Researchers from the University of Groningen have conducted an experiment showing the effects of music on our visual perceptions.
Mood, which influenced by music, directly alters the way we perceive our surroundings.
The study was conducted on 43 healthy students. They were allowed to bring in their own playlist of songs which fell within the categories of happy and sad music.
Researchers gave the participants a visual stimulus and asked them if they observed a happy face, sad face or nothing at all.
As a control, researchers conducted a third condition where participants did not listen to any music.
The findings reveal that when participants were listening to happy songs, they reported more instances of observing a happy face. When they were listening to sad music, they recorded more instances of observing a sad face.
Compared to the control condition of no music, participants had higher correct instances of observing a face whether happy or sad.
The number of false alarms of observing a happy face when actually there was none was also higher when participants were listening to happy music.
Mood affects the focus of processing. Negative mood is associated with ‘local’ processing or being concerned with specific details whereas positive mood is associated with ‘global’ processing or big-picture notions.
When participants were made to retell a story, participants in a negative mood reported details, whereas participants in a positive mood reported the crux of issue.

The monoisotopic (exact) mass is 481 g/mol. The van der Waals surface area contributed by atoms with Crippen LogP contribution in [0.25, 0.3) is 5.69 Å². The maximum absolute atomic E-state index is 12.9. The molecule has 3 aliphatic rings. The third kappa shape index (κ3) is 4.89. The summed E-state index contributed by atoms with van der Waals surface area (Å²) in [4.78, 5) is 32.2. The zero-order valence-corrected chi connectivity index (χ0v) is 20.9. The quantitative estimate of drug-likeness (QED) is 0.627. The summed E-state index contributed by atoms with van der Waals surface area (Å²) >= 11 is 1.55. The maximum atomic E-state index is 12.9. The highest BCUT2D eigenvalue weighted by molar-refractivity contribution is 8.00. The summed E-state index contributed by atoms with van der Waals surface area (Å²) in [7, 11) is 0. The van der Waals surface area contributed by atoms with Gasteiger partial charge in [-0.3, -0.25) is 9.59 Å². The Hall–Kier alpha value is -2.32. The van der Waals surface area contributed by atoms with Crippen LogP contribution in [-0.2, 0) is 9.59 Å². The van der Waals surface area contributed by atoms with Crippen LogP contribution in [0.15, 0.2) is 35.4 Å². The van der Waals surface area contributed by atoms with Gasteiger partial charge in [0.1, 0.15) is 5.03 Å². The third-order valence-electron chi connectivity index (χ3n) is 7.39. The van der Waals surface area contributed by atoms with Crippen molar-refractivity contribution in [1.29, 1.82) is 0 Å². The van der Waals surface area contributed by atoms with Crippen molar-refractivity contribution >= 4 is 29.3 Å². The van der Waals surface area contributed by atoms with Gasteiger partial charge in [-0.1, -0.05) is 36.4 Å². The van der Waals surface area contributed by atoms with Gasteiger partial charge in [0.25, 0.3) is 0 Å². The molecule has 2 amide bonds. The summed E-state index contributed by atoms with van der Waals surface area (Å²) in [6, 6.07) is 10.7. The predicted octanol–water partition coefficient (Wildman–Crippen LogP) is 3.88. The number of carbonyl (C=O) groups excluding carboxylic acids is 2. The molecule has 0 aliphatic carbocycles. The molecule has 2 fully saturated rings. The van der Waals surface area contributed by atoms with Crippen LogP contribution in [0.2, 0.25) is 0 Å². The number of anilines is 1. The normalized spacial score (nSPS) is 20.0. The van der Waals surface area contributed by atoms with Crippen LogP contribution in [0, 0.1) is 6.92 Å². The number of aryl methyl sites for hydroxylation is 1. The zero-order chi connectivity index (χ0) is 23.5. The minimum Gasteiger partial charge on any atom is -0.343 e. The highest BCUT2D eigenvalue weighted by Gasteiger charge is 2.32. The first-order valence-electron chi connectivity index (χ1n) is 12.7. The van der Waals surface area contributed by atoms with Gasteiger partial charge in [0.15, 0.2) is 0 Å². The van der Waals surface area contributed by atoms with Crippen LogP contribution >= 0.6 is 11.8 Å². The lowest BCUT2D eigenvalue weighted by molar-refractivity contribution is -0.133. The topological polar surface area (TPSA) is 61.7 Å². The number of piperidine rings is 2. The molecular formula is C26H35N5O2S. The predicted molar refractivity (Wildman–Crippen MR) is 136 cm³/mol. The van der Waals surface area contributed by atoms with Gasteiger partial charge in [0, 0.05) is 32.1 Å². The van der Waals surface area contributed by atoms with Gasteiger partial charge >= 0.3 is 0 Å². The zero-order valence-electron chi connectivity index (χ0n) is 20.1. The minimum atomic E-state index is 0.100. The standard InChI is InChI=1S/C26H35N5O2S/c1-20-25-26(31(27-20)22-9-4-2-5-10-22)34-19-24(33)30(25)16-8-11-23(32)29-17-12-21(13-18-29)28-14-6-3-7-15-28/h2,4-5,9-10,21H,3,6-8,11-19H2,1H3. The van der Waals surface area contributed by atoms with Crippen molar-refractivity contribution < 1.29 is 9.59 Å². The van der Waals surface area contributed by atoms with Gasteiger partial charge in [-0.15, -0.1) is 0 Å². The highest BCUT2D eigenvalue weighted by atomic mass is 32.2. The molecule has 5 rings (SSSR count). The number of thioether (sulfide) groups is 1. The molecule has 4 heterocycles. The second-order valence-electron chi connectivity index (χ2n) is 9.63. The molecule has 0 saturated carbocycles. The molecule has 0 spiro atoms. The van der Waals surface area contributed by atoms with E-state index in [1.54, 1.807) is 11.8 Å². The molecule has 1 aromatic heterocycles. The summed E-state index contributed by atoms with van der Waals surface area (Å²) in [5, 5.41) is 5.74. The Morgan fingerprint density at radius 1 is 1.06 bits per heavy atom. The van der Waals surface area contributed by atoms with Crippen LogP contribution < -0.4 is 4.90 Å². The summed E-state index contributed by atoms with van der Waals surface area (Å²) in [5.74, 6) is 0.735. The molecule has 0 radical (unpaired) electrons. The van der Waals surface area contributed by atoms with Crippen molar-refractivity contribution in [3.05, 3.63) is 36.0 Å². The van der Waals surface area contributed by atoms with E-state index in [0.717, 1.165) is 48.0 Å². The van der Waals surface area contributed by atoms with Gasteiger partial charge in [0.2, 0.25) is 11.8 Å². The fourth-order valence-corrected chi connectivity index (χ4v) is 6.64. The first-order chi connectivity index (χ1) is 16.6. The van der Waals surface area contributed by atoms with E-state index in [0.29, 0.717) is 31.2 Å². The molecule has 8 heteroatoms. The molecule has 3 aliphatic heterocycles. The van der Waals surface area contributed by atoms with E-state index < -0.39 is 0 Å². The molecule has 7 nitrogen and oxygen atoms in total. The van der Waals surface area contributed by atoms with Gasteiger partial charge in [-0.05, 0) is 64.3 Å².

The idea of a Bayesian Brain
Recent literature has indicated the Bayesian functioning of the human brain, which provides predictions of our surroundings based on prior knowledge and observations that we already have.
This study indicates that what we know and what we believe are not the only factors that affect our visual perception of our surroundings. Our emotions can directly alter our visual perceptions.
The application of these results are myriad. In the field of psychology, music can be used as a form of therapy or treatment for those who have mood disorders.
Music can also be used as a positive medium to immerse ourselves into deeper study. In the fields of art and theater, music can be a strong proponent for piquing people’s emotions.
How we relate to our natural world can be vastly altered by music.
Listen to some upbeat songs to chase those Monday blues away!
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